Blustery cold, wind-tangled hair, dry hands, chapped lips…winter isn’t for the faint of heart! If you’re dreaming of warmer days, you’re not alone – your clarinet is also eagerly awaiting the sun and humidity of summer.
Harsh winter conditions can wreak havoc on your clarinet. From the bomb cyclone to other arctic conditions, winter weather is unforgiving to clarinets, causing tuning issues, unpredictable reeds, and cracks.
Here are a few preventative steps to protect your wooden clarinet this winter:
- Avoid drastic temperature changes. Cold winter air outside + overactive heating inside = a recipe for disaster. Try to keep your clarinet as stable as possible, in regards to temperature.
- Warm up before you warm up. If your clarinet feels cold to the touch, let it warm up to room temperature before playing. You can do this by holding it close to your body or under a sweater. After a few minutes, gently blow air through the clarinet without actually sounding a note. DO NOT warm it up by placing it in front of a heater or fireplace – this temperature change is too drastic and may cause your clarinet to crack.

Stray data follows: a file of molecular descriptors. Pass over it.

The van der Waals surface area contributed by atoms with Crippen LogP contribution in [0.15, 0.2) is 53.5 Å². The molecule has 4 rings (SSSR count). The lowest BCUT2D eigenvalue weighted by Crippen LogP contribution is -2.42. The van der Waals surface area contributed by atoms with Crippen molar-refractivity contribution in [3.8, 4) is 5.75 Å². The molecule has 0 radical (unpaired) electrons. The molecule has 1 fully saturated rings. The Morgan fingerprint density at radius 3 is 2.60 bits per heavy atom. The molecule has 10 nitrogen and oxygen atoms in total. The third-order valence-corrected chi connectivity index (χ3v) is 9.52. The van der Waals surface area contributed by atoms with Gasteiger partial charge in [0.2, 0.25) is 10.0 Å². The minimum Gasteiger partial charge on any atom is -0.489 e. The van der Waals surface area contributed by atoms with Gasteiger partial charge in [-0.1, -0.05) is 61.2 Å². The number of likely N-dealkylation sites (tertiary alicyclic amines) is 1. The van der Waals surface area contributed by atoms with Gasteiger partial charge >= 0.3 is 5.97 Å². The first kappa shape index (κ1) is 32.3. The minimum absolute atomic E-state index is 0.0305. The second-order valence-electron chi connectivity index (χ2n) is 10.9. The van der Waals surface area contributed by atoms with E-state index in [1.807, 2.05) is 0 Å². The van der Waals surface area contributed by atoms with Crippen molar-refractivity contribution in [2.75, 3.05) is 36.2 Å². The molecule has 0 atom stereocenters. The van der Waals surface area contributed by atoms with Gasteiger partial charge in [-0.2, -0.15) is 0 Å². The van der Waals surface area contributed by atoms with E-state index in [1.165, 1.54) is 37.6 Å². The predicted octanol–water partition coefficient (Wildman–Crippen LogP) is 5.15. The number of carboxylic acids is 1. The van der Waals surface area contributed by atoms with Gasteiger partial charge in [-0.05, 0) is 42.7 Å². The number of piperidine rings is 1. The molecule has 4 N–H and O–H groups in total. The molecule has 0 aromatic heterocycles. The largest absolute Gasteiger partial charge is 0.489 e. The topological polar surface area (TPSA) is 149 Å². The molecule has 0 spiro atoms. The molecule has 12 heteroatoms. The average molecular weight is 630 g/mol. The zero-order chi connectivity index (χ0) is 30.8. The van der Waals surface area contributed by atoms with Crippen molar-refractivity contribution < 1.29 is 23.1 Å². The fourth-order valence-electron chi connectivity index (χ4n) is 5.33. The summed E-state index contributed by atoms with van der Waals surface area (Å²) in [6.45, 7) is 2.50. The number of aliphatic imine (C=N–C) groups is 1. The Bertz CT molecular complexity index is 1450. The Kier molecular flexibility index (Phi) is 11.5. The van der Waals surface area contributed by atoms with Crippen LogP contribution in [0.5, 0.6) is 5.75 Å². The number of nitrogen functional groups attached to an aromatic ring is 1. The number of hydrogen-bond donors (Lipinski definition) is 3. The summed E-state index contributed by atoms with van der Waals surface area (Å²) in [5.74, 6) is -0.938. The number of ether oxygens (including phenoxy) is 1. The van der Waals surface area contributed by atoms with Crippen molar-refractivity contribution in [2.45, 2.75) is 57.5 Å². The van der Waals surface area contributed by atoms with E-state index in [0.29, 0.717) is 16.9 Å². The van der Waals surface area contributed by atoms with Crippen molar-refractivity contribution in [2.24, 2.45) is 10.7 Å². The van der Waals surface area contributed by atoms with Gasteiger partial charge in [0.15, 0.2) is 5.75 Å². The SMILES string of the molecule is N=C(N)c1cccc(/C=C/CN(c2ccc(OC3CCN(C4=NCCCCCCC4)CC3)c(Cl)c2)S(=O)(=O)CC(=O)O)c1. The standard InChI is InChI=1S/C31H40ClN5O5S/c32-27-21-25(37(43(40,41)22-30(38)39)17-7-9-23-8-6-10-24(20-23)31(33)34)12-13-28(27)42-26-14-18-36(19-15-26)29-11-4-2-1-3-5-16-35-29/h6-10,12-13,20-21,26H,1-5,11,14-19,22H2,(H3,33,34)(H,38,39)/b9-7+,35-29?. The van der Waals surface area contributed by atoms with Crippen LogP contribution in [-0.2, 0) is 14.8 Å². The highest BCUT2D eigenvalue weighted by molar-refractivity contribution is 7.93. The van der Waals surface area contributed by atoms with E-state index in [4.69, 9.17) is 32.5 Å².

- Use a case cover. Insulate your clarinet case with a protective case cover. To add more insulation, wrap an old sweatshirt or blanket around the case so cold air can’t reach your clarinet as easily. Bonus: BG and Altieri makes a Clarinet Cozy to cover your clarinet while it is still out on a stand.
- Use humidifiers. Counteract the dry winter air by placing a humidifier in your case. I use Dampits, but there are many other products and DIY versions, such as orange peels and sponges. (Humidifiers are also great for reeds – I recommend the Vandoren Hygro Reed Case.)
- Stock up on cork grease. Winter can dry out the corks, so make sure that you’re frequently using cork grease to prevent split corks.
- Swab meticulously. After you’re finished practicing, make sure that you remove all water from the clarinet. After swabbing, I use cotton swabs to remove any extra water that’s accumulated (especially in the barrel and top of the lower joint).
- Never leave your clarinet in the car. This should go without saying, but I’m always surprised to see musicians leaving their wooden instruments in the car. Even if you’re just running into a store for a few things, always take your clarinet with you. Besides the cold temperature, this is an invitation for thieves to steal your instrument.
Now that we’ve covered winter clarinet care, here are a few of my winter essentials for clarinetists and other musicians:
- Favorite lip balms: Burt’s Bees Beeswax Lip Balm; Nuxe Rêve de Miel Ultra-Nourishing Lip Balm (and yes, I do wear lip balm while I practice)
- Combat cold, dry hands: HotHands Hand Warmers; hand lotion and cuticle cream (I like Burt’s Bees); gloves (I bring gloves to performances year-round in case of overactive air conditioning)
Wishing you lots of warmth, coziness, and great practice sessions this winter!